Rugger   Monday, July 07, 2003, 04:23 GMT
Talking Nasal is talking "through your nose". To me a nasally voice or accent is like talking with a blocked nose when you have a cold.
Ryan   Monday, July 07, 2003, 05:00 GMT
I've read before that American, along with Canadian English, is distinguished mostly by where it is focused in the mouth. They are pretty far back in the mouth for English speech. England and Aussie tend to be in the middle of the mouth. Scottish and Irish more toward the front of the mouth.

.   Monday, July 07, 2003, 10:54 GMT
Antonio   Monday, July 07, 2003, 12:49 GMT
I have only met one South African in my life, and I took some 10 seconds to do the ´friend-foe´ checking... Everybody aroud told me he was brit, but when he spoke his very first words I could tell right off he wans´t from the UK.
So I asked myself ´if he is brit, something must have happened to his accent - long time abroad -; or , everyone is wrong, because they were not native, and he is NOT from the UK´.
After considering the aussie accent, US, UK´s (scottish/irish/english/welsh), Canada and kiwi, none matched. So I shot: ´Are you by the way SA?´ He said ´yes´ ;-)
Yet I could tell that time his origin, I can´t describe a SA accent even in my mind. They are so uncommon!

The Canadians I recognise by the ´soft american accent´ and mainly, believe me, the way they dress. :-) Brit canadians, of course, since the other side makes no question of speaking English at all.

The kiwis are often regarded as having a terrible accent, but I like it ( personally ); and I think most people would onfuse them with brits ( brits from the UK - since I usually take the aussie and kiwi accents AS british, though they have many different traits ).
Simon   Monday, July 07, 2003, 13:10 GMT
A friend of mine - SA parents but English born - once told a black friend of his that in South Africa he'd either be a Blick or a Bleek. Needless to say he wasn't that impressed.
shana   Monday, July 07, 2003, 13:14 GMT
Do you know the guy on "Lonely planet" ? What's his name ? 'Ian' something. I always thought he was British until my brother told me he's Australian. For me, he had a British accent as I can't distinguish between English and Australian accent.
Julian to Rugger   Monday, July 07, 2003, 22:10 GMT
I usually can differentiate between an Australian accent and a British accent. To my American ears, the Aussies speak with a distinct twang and a “sing-song” cadence; contract their words a lot more than Brits and Americans do, and use words and phrases that are uniquely Australian. I’ve encountered several Americans, though, who can’t tell the difference. Nor are they aware that there are many regional accents in the UK, apart from the "Queen's English", "Eliza Doolittle's English", and Scottish brogue (which invariably gets confused with Irish, and vice versa). It all depends on your level of exposure to foreign accents. Unfortunately, our media exposure to UK & Australian accents are limited to token characters on network sitcoms and motion picture generalizations. (Cable and dish subscribers have a wider selection: BBC America; Ab-Fab and Monty Python reruns on Comedy Central; CNN; the Croc Hunter; and MTV). Also, quite frankly, many of us Americans just aren’t too worldly (we tend to be a little too self-absorbed, if you haven't noticed), and so we naturally assume that if it sounds like a Brit, then it must be a Brit. (Of course I'm generalizing, so don't freak, fellow Americans).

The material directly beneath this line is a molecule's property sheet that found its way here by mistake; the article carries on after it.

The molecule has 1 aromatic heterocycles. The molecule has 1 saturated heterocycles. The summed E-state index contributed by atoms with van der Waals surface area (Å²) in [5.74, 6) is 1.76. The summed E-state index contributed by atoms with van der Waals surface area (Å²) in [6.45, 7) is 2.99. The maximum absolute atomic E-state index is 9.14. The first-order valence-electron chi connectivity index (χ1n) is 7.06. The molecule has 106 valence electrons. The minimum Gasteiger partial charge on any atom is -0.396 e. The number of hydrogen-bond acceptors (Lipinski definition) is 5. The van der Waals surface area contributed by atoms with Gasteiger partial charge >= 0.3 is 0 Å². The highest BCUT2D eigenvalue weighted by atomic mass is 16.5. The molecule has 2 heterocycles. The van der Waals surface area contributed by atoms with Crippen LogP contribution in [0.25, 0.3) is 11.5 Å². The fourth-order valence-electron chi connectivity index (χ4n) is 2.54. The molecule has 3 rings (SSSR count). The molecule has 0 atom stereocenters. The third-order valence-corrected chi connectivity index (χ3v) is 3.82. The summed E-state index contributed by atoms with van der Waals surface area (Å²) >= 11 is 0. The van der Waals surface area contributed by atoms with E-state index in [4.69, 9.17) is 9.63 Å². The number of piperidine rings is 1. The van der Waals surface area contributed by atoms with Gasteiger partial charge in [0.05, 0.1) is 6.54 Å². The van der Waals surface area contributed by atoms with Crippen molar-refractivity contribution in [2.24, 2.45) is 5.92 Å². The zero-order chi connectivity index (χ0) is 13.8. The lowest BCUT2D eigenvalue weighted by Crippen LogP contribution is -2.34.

On the other hand, I have trouble recognizing differences in Australian and New Zealand accents. I took a tour through Europe several years back, and traveled with a group comprised of Americans, Canadians, Australians, New Zealanders, and South Africans. When I mentioned to my new Aussie friends that I couldn’t tell the difference between their accent and the New Zealanders, they acted all offended and protested, “We do NOT sound like the Kiwis!!!” They proceeded to give me a brief lesson on the differences, but I still had trouble differentiating between the two. In turn, my Aussie friends told me that they couldn’t differentiate between Americans and Canadians. I gave them a few pointers, but they still had trouble telling the difference. (As a side note, it was quite humorous hearing the Aussies and Kiwis trade barbs about each other – all in good fun though, despite it getting quite heated and off-color at times. When the Aussies and Kiwis egged the American and Canadian contingents to go at it, the Canucks had a lot of ammunition, but we Americans could barely come up with anything, until a fellow American cracked, “How can you expect us to talk about the Canadians? Until this tour, we didn’t know such a thing existed).

As for the South Africans in our group, there was a couple who sounded British (RP) (and at first I thought they were), but the other South Africans had a very distinct Dutch inflection in their speech.